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'Democracy Remixed': Cathy Cohen on Black youth and LGBT politics
BOOKS
2011-06-01

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Cathy Cohen.


by Rod McCullom

Cathy J. Cohen offers a rare and unique perspective on the intersection of race, sexuality, social movements and politics. The author, feminist and academic activist is one of the leading voices in LGBT academics and is currently the David and Mary Winton Green Professor in Political Science and the College at the University of Chicago. Cohen is also the deputy provost for graduate education.

Cohen—who is Black, lesbian, partnered and a parent—is the principal investigator on the Black Youth Project, a national research project launched in 2003 that examines the attitudes and culture of African-American youth ages 15 to 25, and how these influence their decision-making on sex, health, and politics. Black youth have largely rejected the narrative of a "post racial society" and are socially conservative on issues such as abortion, same-sex marriage and LGBT rights, writes Cohen in her latest book, Democracy Remixed: Black Youth and the Future of American Politics, published by Oxford University.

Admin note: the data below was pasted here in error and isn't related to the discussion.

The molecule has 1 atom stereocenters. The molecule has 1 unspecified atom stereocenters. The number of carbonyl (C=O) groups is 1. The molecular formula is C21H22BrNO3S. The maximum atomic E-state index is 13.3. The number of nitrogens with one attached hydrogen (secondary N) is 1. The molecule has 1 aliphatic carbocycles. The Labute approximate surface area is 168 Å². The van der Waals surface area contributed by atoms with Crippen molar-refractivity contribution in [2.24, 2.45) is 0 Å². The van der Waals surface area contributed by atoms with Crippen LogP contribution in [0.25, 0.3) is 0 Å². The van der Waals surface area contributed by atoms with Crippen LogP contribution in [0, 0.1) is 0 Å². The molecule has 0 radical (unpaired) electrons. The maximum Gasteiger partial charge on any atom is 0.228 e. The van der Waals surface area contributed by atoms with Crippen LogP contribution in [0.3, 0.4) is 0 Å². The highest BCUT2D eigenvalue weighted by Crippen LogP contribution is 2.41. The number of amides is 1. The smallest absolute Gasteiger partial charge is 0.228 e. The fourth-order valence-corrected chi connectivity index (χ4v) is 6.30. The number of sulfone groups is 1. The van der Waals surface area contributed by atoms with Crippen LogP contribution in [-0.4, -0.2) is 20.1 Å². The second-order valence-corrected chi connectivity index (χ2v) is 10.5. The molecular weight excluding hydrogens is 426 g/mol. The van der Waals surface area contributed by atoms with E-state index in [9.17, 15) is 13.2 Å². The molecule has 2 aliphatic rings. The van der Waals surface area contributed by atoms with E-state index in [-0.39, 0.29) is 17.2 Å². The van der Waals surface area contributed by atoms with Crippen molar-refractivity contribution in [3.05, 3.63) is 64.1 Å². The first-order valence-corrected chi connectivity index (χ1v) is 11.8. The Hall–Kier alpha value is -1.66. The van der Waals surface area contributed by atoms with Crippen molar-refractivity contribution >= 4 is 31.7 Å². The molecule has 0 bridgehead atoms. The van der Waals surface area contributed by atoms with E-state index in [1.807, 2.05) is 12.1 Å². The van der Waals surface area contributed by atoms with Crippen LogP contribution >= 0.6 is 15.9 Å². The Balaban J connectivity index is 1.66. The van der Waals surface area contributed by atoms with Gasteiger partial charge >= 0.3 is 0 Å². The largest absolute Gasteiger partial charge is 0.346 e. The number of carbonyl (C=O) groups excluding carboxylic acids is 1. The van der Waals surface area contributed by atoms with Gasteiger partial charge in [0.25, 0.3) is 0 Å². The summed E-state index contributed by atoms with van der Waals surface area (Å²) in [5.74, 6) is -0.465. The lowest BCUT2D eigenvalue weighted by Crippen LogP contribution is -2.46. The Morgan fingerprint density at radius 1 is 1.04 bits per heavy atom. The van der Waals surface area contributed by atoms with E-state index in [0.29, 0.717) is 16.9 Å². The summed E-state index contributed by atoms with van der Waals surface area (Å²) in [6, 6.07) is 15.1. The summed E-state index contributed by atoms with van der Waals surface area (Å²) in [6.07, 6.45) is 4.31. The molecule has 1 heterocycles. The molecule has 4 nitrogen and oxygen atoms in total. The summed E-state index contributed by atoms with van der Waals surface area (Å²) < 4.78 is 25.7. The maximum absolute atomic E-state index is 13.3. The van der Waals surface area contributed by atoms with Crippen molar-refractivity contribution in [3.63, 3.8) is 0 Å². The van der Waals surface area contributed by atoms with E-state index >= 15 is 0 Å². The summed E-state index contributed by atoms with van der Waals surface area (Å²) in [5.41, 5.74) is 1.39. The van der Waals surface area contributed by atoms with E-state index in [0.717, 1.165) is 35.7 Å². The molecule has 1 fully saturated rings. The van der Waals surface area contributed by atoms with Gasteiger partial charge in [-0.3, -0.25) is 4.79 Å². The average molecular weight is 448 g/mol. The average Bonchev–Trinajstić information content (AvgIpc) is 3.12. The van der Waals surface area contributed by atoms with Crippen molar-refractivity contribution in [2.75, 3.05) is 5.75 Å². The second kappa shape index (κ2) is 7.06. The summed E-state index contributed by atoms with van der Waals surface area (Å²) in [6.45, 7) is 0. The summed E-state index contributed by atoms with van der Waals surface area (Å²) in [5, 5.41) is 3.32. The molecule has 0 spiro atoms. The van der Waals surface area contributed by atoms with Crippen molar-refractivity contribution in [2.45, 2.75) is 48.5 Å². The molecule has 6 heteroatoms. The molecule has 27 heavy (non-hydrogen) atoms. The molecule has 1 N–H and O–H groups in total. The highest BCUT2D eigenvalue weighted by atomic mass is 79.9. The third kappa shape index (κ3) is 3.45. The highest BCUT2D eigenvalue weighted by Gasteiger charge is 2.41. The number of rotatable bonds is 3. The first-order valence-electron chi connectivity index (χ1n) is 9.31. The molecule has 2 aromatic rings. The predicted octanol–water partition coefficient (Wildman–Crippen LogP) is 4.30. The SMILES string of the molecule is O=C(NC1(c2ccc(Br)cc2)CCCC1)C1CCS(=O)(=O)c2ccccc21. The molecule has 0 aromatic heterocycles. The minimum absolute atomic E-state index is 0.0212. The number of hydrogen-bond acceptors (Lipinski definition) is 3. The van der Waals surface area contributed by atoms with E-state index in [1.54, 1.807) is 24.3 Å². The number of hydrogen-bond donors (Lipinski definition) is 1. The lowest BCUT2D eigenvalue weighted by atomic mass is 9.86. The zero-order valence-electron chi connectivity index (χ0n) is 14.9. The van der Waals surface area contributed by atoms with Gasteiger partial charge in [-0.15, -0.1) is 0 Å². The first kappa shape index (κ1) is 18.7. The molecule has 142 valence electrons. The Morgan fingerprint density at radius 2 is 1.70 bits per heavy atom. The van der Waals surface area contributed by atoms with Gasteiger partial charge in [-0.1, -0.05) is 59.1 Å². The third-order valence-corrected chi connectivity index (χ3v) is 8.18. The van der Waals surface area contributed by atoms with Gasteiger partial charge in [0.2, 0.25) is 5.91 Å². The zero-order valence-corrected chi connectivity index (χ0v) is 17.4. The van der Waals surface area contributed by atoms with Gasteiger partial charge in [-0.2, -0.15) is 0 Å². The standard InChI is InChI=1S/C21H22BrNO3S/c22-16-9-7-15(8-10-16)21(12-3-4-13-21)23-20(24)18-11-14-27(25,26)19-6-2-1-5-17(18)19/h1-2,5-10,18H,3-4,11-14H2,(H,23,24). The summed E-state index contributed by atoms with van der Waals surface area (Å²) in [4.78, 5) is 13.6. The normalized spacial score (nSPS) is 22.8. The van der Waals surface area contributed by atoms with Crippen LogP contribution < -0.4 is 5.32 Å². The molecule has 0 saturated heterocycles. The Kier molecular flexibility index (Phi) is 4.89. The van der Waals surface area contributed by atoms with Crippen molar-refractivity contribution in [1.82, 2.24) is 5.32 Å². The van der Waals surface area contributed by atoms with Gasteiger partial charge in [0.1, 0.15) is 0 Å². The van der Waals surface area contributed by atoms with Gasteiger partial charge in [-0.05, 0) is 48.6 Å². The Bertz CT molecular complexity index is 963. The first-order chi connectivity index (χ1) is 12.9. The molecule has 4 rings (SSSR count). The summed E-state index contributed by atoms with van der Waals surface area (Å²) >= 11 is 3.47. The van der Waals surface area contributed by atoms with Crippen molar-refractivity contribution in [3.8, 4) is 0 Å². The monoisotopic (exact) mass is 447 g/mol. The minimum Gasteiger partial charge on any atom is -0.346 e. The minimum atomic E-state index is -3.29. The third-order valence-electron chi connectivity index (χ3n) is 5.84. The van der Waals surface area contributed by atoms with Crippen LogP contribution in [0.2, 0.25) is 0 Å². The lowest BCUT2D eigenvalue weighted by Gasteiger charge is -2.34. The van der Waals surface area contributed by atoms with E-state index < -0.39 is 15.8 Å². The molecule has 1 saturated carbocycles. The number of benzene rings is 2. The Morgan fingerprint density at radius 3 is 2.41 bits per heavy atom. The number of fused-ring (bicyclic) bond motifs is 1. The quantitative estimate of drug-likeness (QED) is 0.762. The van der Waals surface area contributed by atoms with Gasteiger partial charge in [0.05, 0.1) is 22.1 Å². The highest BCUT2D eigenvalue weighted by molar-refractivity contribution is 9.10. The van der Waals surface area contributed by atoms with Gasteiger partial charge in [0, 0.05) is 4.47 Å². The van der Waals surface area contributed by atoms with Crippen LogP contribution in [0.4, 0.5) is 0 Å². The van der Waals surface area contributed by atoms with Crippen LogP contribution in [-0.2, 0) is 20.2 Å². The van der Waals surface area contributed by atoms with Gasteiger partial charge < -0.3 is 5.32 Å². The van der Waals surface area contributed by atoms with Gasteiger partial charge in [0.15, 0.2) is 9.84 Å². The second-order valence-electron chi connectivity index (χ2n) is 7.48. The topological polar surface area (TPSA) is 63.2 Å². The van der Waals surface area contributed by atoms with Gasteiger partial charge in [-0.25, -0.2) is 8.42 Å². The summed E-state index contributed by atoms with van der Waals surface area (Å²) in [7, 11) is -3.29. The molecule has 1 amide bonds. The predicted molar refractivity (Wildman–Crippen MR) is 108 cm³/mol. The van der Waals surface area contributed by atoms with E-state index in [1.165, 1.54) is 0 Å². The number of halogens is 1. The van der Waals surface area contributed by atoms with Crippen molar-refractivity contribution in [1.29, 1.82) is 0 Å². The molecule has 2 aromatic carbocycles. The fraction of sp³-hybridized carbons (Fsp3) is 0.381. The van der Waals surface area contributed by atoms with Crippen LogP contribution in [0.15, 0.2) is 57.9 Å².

"But they can moved with the right incentives and interventions," Cohen told Windy City Times. "The question is how."

"There is a narrative out there that says, 'We have a new generation that is extremely tolerant. They all support same-sex marriage, they support sex education, women's reproductive rights, 10 years in the future all of these will be non-issues'," said Cohen. "The data show that is not completely true."

In an interview with Windy City Times, Cohen discussed Democracy Remixed: Black Youth and the Future of American Politics and its implications on LGBT politics, as well as some of the negative stereotypes around Black youth.

Windy City Times: Let's talk about that narrative you brought up on marriage …

Cathy J. Cohen: When our understanding of "young people" is based only on surveys of young whites, we get a distorted view of "youth" thinking. We don't allow that there are very significant differences in the youth population.